Vicksburg, Mississippi (est. 1825, pop. 23,542) • Facebook • MS Delta • The Town & the Battle —NY Times Inscription: John C. Pemberton Lt. General C.S. Army Commanding Department of Miss. and East Lousianna Cadet U.S. Military Academy 1833 2nd Lt. 4th Art. July First 1837 First Lt. Mar. Nineteenth 1842 Captain September Sixteenth 1850 Resigned April Twenty-Fourth 1861 Brig. Gen. C.S. Army June 17 1861 Major General February 13 1862 To Rank From Jan. Fourteenth 1862 Lt. General Oct. Thirteenth 1862 To Rank From October Tenth 1862 • Lt. Gen. John C. Pemberton (1814-1881) • born in Philadelphia, PA • graduated 27th of 50 cadets in the U.S. Military Academy class of 1837 • fought in the Seminole Wars (1835-1842) • wounded & decorated for gallantry during the Mexican–American War (1846-1848) • met & married Martha (Pattie) Thompson (1827-1907) of Norfolk, VA while in garrison at Ft. Monroe, 1848 • Patty owned a house slave, a gift from her father • she was a descendant of Elbridge Gerry, a signator of the Declaration of Independence, 5th Vice President of the U.S. & namesake of "gerrymandering," a manipulation of electoral district boundaries to gain political advantage “To Pemberton's family a southern girl was a strange animal, and the visit to Martha's relatives, planned by his sister Anna, ‘was about like an excursion into darkest Africa.’” —Pemberton: Defender of Vicksburg, by John C Pemberton (the General’s grandson), 1942 • stationed in the South & married to a southern woman, Pemberton admired southern values & had long advocated states’ rights • at the outbreak of the American Civil War he was offered a colonelcy in the Union Army but, in concert with Pattie's wishes, Pemberton cast his lot with the Confederacy • appointed Lieutenant Colonel • rose to Lieutenant General —John C. Pemberton, by Michael B. Ballard • in the spring of 1863, Gen. Ulysses S. Grant (once a slaveholder himself) launched the Union Army campaign to capture Vicksburg with a force that grew to 77,000 men • Pemberton, who had fought along side Grant in Mexico, commanded the 33,000-man Army of Vicksburg in defense of the city "See what a lot of land these fellows hold, of which Vicksburg is the key! The war can never be brought to a close until that key is in our pocket... We can take all the northern ports of the Confederacy, and they can defy us from Vicksburg." —President Abraham Lincoln the Siege of Vicksburg was a decisive battle in the American Civil War, fought over a bid for independence by slaveholding states in the agricultural South • a Northern view of slavery —Quora • a British view of the Rebellion —History Today • the Federals under Gen. Wm. Tecumseh Sherman attacked 19 & 22 May • when repulsed with great loss, Grant decided to lay siege to the city, cutting off Confederate supply lines • Women Lived in Caves During the Siege of Vicksburg —Maggie MacLean • the victory over Sherman aside, Pemberton, remained a "Yankee" in the eyes of many of his men, unable to restore their confidence in his leadership after their defeat at the Battle of Champion Hill: "Today proved to the army and the country, the value of a General. Pemberton is either a traitor or the most incompetent officer in the Confederacy. Indecision, indecision, indecision ... Is he a traitor? Time will show. I cannot believe him such a villain. He is incompetent. Our soldiers and officers are determined not to be sold if they can possibly help it." —Cofederate Surgeon John A. Leavy, John Pemberton: The Wrong Man at the Wrong Place, Civil War Trust • Pemberton's urgent requests for reinforcements were refused by Confederate Gen. Joseph E. Johnston, who had earlier urged the outmanned & outgunned Pemberton to abandon Vicksburg in spite of orders from Richmond to hold it at any cost • Johnston's 24,000-man "Army of Relief" remained on the sidelines while half-starved Confederate soldiers & Vicksburg citizens suffered the privations of siege warfare for 47 days —Civil War Trust Marker: Debate and Decision From his headquarters in this grand mansion, Confederate General Pemberton followed the movement of enemy troops during the siege. He watched his men suffering from lack of food and the relentless Union bombardment. After nearly 7 weeks, he gathered his commanders together. Did they have the will to keep fighting? Debating late into the night of July 2, 1863, Pemberton made the difficult decision to surrender. At 10 AM to-morrow I propose to evacuate the works in and around Vicksburg, and to surrender the city and the Garrison under my command, by marching out with my colors and arms, stacking them in front of my present lines, after which you will take possession. General John Pemberton July 3, 1863 • Pemberton surrendered his forces on July 4, 1863, American Independence Day • the Mississippi River was now in Union hands & once again open to the North's commercial traffic • Rashomon at Vicksburg —NY Times • The Unconditional Surrender Continues —HistoryNet • the humiliating defeat exacerbated the cross-cultural antipathy toward Yankees that had pervaded the South for generations & would continue to do so well into the future • the devastated City of Vicksburg did not officially celebrate the nation's birthday again until 1944 (though unofficial celebrations were not uncommon) • the victorious Union (U.S.) Army, which sealed the fate of both the Confederacy & slavery in America, was desegregated — in 1948 —How Liberals Invented Segregation by Nicholas Guyatt • blamed by many Southerners for the loss of Vicksburg, Pemberton was again accused of incompetence & because he was a Northerner, labeled a traitor • he accepted a reduction in rank & continued to serve the Confederacy as a colonel "This brave officer has suffered more from traducers than any other in the Southern Confederacy. He happened to have been born in a Northern State, and although he had married in Virginia, had reared his children as Southern people, had resided many years among us, and had rejected the offer of a large fortune to cast in his lot with the North, there were not wanting men ungenerous enough to impute his Northern birth to him as a crime, and to 'foretell' that upon the first opportunity he would prove a traitor to the cause he had espoused at so great a cost." —Richmond Times Dispatch, June, 1863 "He was accused of being a traitor to Vicksburg. He was not a traitor to Vicksburg. He was a loyal man fighting a losing battle." —V. Blaine Russell (1890-1980), historian & columnist, "Vicksburgesque," Vicksburg Evening Post • despite his refusal to come to Vicksburg's aid, Johnston retained his command in the Confederacy • after the war he became friends w/Union Gen. Sherman, later serving as an honorary pallbearer at his funeral • Pemberton requested a court of inquiry into his controversial role at Vicksburg, but was refused • he & Joe Johnston continued blaming each other for decades —Under Siege!: Three Children at the Civil War Battle for Vicksburg, by Andrea Warren The Man Who Surrendered Vicksburg Dead —Harrisburg (PA) Patriot • with negligible financial resources after the war, Pemberton worked a small farm in Warranton VA, a gift from his mother • returned to Philadelphia with his family, 1874 • after his death in 1881, Pattie moved to NYC where she lived at 226 W. 78th St. with their daughter, Patti Pemberton Berman (1850-1940) & grandson Leopold Clarence Berman (1882-1959) • Leopold legally changed his name to Pemberton Berman while a student at Yale (1899-1903) • became a prominent Wall Street broker & close friend of U.S. Secretary of State John Foster Dulles • the General, Pattie & 3 of their 7 children are buried in Philadelphia's Laurel Hill Cemetery • in 1961, the local chapter of the United Daughters of the Confederacy installed a bronze memorial at his grave site • bronze statue cost $2,880, paid for by the Federal Govt. after neither his home state of Pennsylvania nor Mississippi, which he defended, were willing to provide the funds • sculpted 1917 by Edmund T. Quinn (1868-1929) • studied painting at Pennsylvania Academy of the Fine Arts under Thomas Eakins & trained as a sculptor at the studio of Jean Antoine Injalbert, Paris • Vicksburg National Military Park preserves the site of the American Civil War Battle of Vicksburg (1863) • the 47-day Union siege ended in the Confederate surrender of the city • victory here & at Port Hudson, LA, gave the Union control of the Mississippi River • park includes 1,325 historic monuments & markers, 20 miles (32 km) of Civil War era trenches & earthworks, 144 cannons & the USS Cairo, a restored gunboat... read on • originally established in 1899 • 5th national military park under the control of the U.S. War Department • ownership transferred to the U.S. Department of the Interior & the National Park Service, 1933 • 8th oldest National Park • Facebook • Vicksburg's State Memorials • the military leaders of the Battle of Vicksburg [photos] • National Register # 66000100, 1966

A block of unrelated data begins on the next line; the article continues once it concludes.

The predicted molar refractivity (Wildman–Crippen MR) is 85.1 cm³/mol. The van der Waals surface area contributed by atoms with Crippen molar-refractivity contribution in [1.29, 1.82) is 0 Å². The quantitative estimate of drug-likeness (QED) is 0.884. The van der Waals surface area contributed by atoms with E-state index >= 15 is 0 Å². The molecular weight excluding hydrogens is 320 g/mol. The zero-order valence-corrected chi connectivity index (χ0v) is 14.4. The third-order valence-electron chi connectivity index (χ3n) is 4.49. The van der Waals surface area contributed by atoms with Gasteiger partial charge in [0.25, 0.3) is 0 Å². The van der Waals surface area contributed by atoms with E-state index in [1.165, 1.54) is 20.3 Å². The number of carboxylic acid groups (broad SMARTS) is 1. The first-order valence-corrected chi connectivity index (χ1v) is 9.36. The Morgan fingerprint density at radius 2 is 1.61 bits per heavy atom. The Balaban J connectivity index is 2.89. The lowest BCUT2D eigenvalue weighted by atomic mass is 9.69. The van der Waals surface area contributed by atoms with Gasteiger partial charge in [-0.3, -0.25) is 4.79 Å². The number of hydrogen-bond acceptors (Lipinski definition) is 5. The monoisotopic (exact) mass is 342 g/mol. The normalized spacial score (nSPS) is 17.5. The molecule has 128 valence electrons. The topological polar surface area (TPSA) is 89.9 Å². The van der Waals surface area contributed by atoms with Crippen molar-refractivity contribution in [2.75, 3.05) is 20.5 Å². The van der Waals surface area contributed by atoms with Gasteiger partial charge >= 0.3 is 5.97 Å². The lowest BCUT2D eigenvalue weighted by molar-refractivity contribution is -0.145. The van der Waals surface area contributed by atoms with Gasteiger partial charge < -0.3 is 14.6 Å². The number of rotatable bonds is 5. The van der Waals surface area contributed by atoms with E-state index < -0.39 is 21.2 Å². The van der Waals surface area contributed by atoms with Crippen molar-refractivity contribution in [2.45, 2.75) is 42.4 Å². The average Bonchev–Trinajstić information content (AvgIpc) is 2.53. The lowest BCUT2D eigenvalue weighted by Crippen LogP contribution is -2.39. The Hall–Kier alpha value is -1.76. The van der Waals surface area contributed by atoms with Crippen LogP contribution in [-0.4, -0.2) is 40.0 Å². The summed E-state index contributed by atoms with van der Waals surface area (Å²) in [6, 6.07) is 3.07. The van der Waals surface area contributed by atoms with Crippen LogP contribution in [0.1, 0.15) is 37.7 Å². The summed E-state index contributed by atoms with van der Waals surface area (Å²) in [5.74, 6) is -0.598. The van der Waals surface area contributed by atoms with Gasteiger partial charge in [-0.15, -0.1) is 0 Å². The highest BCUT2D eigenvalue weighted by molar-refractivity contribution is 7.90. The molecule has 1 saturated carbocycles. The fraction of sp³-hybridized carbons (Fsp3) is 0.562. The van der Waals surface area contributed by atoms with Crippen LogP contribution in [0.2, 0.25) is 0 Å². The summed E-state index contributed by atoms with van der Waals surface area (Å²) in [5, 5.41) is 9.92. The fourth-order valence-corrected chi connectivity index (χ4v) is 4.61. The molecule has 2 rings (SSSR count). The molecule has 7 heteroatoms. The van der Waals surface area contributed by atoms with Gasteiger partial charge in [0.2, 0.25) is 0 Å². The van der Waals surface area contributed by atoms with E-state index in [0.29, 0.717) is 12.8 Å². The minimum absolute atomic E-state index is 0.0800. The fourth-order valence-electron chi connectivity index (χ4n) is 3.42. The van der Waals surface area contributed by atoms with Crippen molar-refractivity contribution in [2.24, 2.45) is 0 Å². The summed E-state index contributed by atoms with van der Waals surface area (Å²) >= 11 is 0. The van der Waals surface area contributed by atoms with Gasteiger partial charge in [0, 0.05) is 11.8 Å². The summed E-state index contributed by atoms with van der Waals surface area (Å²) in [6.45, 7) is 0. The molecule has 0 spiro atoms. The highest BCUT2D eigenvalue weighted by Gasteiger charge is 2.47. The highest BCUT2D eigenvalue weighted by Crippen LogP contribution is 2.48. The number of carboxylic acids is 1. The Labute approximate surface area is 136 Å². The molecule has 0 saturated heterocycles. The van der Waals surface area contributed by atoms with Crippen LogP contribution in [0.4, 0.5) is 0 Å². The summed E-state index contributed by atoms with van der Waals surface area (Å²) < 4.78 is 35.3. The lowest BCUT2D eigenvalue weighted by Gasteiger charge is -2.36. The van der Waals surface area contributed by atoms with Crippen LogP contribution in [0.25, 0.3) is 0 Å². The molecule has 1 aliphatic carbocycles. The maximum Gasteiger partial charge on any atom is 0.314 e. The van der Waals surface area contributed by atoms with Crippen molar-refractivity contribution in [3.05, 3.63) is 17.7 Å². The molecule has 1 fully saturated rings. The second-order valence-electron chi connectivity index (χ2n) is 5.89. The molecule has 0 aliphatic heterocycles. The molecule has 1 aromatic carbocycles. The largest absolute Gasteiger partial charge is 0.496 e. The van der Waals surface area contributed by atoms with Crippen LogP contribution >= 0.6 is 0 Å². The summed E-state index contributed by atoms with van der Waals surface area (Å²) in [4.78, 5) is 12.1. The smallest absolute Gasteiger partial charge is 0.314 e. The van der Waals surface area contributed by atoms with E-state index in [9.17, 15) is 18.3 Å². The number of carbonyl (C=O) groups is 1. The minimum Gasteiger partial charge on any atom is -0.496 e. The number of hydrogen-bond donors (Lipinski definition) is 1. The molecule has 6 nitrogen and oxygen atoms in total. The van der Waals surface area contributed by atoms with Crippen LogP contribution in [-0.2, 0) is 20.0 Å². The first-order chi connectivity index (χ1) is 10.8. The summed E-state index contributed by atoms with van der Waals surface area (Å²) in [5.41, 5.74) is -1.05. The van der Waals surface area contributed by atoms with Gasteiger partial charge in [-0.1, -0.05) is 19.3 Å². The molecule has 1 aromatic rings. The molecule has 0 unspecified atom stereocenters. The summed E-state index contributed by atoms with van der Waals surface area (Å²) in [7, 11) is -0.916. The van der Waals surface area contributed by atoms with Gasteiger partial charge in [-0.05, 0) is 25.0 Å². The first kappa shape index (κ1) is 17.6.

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- Published 01.18.22